If God is a woman, who am I?
Letter to the Editor | Tuesday, February 25, 2020
It doesn’t take long in Genesis for the authors to refer to God as “He.” In responding to Moses’ inquiry about what to call God, God does not assert masculinity, instead highlighting the transcendent nature of the divine: “I am who I am.” Yet still, God is consistently portrayed as a father figure throughout both the Old and New Testament. To the extent that Christians accept God’s particular revelation to the Israelites, we must acknowledge that the language used to speak about God matters. If God is constantly referred to as He, that tells us something about the nature of God, regardless of the obvious fact that God the Father is not a man. But in a generation that dismisses the idea that gender means anything at all, we must ask ourselves: would referring to God as “she” change our ideas of the nature of God? The author of “Is God a Woman” writes, “The image these [feminine] references [to God] paint is gentle and warm. Comforting and caring. Forgiving and loving. Not threatening and overbearing and demanding.” We cannot simultaneously hold on to the idea that how we refer to God matters in our understanding of Him/Her and also believe gender has no significance beyond our bodies (and in an era of shaming pronoun assumption, perhaps not even that). At once my generation claims that just because you are a “she” doesn’t mean you must be feminine, but also those who don’t conform to femininity don’t have to be “she’s”. With one breath, we’ve blurred the lines and with the next we’ve reaffirmed the boundaries. I am not particularly opposed to emphasizing the feminine aspects of God. If referring to the Creator in a new light draws people nearer to God, if those who otherwise struggle to conceptualize a relationship with God find comfort in using feminine pronouns, then more power to them. In doing this, though, we must recognize that our desire to see ourselves in God through a gendered lens conveys the importance of gender. If God is a woman, then what is a woman?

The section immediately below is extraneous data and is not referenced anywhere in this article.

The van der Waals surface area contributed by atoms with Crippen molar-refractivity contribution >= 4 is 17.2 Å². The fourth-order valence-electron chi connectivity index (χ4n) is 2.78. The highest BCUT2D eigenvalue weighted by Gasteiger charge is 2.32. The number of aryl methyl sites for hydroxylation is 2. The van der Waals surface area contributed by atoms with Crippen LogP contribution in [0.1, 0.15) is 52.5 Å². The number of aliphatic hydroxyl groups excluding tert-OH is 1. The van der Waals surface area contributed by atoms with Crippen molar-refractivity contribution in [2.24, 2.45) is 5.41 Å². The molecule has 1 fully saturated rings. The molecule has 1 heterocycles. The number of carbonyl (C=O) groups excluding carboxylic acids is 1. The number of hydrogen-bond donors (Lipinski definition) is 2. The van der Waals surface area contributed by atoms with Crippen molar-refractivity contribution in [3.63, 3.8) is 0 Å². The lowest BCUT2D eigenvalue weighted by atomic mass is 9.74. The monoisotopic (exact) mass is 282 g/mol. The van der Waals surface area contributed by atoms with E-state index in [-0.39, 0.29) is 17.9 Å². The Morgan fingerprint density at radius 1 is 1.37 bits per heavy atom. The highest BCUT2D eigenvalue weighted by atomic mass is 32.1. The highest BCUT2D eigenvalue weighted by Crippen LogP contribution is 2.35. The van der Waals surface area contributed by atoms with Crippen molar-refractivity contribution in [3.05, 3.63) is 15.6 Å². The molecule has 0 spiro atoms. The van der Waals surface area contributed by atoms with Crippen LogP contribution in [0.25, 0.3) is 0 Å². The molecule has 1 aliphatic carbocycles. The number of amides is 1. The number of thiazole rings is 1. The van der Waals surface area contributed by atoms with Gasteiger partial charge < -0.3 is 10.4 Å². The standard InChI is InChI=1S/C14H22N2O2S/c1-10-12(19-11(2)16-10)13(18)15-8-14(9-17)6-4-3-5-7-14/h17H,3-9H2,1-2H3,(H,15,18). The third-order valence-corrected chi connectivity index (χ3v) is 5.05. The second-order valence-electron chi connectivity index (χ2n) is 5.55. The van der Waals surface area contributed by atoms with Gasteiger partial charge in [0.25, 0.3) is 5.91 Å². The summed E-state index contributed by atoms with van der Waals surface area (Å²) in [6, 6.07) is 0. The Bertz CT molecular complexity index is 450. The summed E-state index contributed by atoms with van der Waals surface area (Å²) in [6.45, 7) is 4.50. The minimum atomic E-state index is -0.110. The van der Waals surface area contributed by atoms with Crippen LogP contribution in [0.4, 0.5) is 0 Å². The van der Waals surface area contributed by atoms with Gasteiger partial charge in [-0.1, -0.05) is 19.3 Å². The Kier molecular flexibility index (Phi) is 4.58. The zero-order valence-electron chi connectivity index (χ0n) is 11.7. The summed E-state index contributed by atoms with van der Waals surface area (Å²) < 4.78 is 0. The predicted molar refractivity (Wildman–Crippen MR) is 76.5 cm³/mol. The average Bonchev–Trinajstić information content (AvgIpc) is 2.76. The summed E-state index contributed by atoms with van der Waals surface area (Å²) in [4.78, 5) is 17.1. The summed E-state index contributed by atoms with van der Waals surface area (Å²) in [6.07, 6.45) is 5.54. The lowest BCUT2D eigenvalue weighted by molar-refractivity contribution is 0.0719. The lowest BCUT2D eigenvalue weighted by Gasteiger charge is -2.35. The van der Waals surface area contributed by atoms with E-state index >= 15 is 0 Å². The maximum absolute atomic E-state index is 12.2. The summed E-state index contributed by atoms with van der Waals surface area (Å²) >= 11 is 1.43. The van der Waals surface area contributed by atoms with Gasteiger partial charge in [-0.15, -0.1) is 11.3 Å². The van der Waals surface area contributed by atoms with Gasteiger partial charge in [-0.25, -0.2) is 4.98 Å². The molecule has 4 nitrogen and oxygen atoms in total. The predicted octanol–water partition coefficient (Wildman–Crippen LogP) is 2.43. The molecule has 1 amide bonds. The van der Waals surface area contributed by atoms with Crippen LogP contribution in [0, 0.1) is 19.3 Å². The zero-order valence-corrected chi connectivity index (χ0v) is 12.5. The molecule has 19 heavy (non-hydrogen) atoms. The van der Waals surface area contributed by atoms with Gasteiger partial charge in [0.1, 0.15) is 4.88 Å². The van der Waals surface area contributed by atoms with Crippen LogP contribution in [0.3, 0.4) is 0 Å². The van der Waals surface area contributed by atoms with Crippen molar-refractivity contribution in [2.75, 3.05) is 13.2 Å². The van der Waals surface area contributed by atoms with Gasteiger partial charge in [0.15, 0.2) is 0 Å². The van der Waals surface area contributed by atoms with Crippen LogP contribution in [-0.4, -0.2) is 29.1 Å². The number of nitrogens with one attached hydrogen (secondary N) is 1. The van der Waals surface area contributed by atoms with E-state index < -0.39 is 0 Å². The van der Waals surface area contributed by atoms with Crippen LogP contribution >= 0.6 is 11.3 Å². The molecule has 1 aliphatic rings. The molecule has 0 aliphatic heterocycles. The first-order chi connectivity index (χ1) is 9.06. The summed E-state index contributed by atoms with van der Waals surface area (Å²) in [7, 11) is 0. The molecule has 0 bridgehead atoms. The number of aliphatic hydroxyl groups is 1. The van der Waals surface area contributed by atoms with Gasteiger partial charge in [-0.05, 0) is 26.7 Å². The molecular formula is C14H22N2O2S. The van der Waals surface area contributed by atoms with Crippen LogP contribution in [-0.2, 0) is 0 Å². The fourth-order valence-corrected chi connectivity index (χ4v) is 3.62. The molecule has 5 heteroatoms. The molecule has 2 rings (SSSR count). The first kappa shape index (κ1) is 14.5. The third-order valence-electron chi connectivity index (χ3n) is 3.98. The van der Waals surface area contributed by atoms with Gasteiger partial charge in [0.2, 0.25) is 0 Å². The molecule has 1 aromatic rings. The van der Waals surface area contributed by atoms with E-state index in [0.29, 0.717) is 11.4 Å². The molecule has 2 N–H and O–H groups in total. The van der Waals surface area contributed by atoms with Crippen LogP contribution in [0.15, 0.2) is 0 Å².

The views expressed in this Letter to the Editor are those of the author and not necessarily those of The Observer.